When people refer to “shadow selves,” our minds may jump to hoodoo or witchcraft. Before judging, remember these practices are rooted in Black history!
But no matter your spiritual practice, elements of “shadow work” are necessary to achieve spiritual liberation.
Your “shadow” is a subconscious alter ego – a version of yourself you hide from others. Your shadow consists of guilt-inducing feelings like jealousy, anger, fear, insecurity, desire, depression, or judgment.
We’re taught to bury these feelings – so they become our “shadow.”
Like our literal shadow, we can’t get rid of our “shadow self.” It’s part of us! Confronting your shadow is hard, but can lead to discovering your authentic self and examining where you self-sabotage within your life.
While your shadow self is often associated with “negative emotions,” you could also be suppressing “positive emotions,” like love. If you believe you’re unworthy of love, all the love you have to give or receive slowly becomes a part of your “positive shadow.”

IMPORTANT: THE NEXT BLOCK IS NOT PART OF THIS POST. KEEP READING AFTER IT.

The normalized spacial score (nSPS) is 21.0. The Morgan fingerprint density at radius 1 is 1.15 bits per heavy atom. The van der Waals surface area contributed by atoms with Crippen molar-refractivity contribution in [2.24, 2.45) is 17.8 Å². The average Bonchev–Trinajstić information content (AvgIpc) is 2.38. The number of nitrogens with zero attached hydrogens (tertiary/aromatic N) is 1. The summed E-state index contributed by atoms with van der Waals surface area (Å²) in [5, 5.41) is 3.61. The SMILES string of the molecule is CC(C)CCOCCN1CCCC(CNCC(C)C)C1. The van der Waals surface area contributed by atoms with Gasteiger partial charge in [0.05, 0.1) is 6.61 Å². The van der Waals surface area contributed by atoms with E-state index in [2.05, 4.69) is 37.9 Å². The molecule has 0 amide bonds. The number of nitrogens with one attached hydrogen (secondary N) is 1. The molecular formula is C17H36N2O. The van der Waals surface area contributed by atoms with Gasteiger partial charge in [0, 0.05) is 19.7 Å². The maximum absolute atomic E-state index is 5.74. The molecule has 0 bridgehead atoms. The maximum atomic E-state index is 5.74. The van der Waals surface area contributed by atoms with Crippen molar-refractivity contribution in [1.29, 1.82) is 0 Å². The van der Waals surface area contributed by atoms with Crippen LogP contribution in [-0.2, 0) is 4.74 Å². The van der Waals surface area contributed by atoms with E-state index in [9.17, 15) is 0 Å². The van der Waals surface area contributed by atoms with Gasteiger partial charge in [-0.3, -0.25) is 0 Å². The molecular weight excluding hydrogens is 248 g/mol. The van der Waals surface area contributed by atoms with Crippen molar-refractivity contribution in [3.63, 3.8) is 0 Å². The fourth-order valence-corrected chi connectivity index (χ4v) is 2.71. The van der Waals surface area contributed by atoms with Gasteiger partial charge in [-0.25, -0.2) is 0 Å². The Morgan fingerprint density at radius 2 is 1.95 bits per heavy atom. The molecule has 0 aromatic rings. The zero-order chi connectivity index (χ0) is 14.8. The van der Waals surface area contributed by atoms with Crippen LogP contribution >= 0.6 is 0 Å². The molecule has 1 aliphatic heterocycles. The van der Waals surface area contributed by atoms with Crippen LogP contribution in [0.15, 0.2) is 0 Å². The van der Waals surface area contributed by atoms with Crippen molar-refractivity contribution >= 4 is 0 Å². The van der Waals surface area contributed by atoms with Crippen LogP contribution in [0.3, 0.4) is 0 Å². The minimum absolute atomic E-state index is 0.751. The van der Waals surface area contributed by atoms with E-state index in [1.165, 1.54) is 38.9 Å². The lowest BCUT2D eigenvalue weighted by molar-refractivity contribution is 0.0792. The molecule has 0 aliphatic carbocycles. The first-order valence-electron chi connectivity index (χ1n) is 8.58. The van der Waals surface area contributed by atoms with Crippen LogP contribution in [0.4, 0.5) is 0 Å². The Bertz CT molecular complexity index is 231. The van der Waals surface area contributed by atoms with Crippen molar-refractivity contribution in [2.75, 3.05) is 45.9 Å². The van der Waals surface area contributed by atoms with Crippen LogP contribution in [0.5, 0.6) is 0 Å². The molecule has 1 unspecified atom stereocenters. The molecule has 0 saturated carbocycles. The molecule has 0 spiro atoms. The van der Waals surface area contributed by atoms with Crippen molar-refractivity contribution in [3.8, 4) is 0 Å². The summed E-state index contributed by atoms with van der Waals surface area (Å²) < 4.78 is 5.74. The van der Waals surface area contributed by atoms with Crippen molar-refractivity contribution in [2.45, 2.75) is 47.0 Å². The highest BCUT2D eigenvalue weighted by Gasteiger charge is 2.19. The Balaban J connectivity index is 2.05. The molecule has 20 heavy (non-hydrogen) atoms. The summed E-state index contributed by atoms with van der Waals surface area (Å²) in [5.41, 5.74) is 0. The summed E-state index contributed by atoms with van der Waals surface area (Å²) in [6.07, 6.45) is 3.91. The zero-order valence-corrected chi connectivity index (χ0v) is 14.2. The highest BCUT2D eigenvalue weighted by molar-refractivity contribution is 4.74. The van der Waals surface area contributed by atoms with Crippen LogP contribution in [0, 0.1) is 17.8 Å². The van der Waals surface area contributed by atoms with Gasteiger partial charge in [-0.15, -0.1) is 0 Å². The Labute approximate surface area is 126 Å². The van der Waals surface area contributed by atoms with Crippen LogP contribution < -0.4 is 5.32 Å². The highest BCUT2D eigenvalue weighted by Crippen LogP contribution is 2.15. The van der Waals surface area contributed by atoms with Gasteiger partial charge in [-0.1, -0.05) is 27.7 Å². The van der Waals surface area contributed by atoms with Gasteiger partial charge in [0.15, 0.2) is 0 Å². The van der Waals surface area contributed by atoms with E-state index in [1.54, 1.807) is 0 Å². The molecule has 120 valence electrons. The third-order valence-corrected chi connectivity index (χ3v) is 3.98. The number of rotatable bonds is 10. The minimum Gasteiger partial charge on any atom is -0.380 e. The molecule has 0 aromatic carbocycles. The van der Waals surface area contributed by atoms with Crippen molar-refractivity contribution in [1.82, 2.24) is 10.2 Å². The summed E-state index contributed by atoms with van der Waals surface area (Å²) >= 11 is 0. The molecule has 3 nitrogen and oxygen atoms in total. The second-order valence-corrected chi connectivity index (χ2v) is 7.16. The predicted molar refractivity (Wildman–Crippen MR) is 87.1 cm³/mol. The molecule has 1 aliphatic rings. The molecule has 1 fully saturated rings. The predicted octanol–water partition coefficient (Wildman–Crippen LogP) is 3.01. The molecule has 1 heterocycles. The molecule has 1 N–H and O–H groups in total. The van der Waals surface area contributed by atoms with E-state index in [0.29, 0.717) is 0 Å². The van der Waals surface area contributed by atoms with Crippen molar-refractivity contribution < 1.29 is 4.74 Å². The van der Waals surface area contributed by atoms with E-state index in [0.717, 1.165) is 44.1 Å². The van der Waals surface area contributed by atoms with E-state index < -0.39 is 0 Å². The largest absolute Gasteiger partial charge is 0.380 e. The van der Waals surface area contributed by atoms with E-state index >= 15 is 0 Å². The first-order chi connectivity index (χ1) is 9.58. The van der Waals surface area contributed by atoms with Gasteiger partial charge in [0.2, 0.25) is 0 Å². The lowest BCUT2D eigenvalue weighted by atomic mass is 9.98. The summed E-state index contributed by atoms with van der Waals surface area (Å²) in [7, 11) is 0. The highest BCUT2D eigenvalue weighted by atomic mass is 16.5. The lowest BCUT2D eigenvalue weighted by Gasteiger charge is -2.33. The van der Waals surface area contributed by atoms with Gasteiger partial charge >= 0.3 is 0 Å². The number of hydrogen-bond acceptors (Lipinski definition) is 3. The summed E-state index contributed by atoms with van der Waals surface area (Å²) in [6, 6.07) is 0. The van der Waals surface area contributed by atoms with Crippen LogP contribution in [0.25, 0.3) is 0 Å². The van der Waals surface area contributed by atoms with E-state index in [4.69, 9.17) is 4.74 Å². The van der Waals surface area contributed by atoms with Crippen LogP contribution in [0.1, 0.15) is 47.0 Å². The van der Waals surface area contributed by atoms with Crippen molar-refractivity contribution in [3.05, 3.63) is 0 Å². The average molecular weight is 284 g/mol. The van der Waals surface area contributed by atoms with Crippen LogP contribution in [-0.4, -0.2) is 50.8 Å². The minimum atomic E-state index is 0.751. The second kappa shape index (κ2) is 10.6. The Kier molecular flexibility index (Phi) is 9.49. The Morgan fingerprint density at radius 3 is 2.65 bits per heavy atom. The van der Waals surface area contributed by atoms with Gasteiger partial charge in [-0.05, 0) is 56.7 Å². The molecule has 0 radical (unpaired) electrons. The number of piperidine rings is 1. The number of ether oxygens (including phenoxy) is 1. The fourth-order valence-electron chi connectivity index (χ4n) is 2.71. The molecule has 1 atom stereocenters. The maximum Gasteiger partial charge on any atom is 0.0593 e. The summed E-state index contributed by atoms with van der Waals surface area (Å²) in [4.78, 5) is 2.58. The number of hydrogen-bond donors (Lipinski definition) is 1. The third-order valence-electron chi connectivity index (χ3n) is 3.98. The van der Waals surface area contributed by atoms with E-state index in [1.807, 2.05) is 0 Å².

If we believe we’re unworthy of love, how can we expect to experience divine love?
Within her show Insecure, actress Issa Rae does shadow work whenever she speaks to her alter ego in the mirror. There’s comfort in knowing even more Black people are beginning to identify as spiritual, meaning there’s more freedom to explore within your faith practice!
How might you engage with your shadow self?
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